July's Books Plus Discussion

Immortal Life of Henrietta LacksJoin us this Sunday, July 10 at 2:00 p.m. for July's Books Plus book discussion. Wendy will lead a discussion on The Immortal Life of Henrietta Lacks by Rebecca Skloot. Scientists named a poor African-American tobacco farmer HeLA. Without her or her family's knowledge, they removed some of Henrietta's cells. They became the first so-called "immortal" cells grown in a laboratory and were used for many vaccines including the polio vaccine. Decades later, they also used her husband's and children's cells without their consent. The book brings up many interesting questions: do we own the rights to our own bodies, do scientists treat research subjects differently based on race and class, and why do scientists not always communicate what they are doing to the people most involved.

Please join us for an interesting discussion on a book that many have found fascinating.

Upcoming Books Plus discussions held every first Sunday of the month at 2:00 p.m. in Program Room 2B.

July 10 - The Immortal Life of Henrietta Lacks by Rebecca Skloot
Discussion Leader: Wendy Rubin

"Science journalist Skloot makes a remarkable debut with this multilayered story about "faith, science, journalism, and grace." It is also a tale of medical wonders and medical arrogance, racism, poverty and the bond that grows, sometimes painfully, between two very different women--Skloot and Deborah Lacks--sharing an obsession to learn about Deborah's mother, Henrietta, and her magical, immortal cells." - Publisher's Weekly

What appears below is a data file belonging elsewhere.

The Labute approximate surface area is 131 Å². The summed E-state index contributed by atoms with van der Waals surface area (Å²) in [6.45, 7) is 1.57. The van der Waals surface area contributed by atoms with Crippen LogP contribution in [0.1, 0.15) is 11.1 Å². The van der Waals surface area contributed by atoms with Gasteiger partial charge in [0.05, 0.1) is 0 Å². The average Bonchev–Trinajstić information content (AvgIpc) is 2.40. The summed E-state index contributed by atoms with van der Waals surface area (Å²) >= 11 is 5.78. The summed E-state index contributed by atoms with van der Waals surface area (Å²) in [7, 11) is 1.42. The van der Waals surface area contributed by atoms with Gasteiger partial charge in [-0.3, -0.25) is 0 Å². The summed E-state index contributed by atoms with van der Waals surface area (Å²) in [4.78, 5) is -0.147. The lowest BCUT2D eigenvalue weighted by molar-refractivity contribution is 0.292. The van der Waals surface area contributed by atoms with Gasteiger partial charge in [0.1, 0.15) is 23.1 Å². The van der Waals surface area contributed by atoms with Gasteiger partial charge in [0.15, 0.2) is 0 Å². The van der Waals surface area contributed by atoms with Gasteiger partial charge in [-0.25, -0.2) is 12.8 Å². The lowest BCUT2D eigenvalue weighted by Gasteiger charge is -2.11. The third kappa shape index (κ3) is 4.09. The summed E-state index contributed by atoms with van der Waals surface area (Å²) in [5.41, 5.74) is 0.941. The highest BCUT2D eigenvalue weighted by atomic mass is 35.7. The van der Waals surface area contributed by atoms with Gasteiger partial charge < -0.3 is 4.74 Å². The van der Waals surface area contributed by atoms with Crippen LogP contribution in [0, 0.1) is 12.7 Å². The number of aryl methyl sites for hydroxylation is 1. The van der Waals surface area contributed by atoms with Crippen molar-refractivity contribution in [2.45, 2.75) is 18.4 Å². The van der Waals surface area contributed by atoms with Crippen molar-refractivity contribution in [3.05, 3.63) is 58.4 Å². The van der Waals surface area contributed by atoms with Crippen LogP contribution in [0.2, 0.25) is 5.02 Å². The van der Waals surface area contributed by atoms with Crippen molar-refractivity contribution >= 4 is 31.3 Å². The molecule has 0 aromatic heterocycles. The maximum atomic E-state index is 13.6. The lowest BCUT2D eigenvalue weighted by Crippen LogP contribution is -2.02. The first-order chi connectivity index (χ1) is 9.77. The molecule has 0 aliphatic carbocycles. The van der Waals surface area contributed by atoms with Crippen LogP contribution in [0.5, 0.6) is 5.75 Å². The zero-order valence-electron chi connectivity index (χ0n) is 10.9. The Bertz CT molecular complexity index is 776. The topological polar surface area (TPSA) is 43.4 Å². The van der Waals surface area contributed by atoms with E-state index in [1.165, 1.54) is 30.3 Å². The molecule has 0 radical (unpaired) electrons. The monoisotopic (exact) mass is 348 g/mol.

August 7 -- The Art of Racing in the Rain by Garth Stein
Discussion Leader: Elizabeth Gray

"The Art of Racing in The Rain has everything: love, tragedy, redemption, danger, and--most especially--the canine narrator Enzo. This old soul of a dog has much to teach us about being human." - Sara Gruen, Author of Water for Elephants

September 4 -- Major Pettigrew's Last Stand by Helen Simonson
Discussion Leader: Sarah Bowman

"There is a great deal going on in these pages--sharply observed domestic comedy, late-life romance, culture clash, a dash of P. G. Wodehouse, and a pinch of religious fundamentalism. First novelist Simonson handles it all with great aplomb, and her Major, with his keen sense of both honor and absurdity, is the perfect lens through which to view contemporary England." -- Booklist

October 2 -- Half Broke Horses: a true-life novel by Jeannette Wall
Discussion Leader: Dory Lynch

"Told in a natural, offhand voice that is utterly enthralling, this is essential reading for anyone who loves good fiction--or any work about the American West." --Barbara Hoffert, Library Journal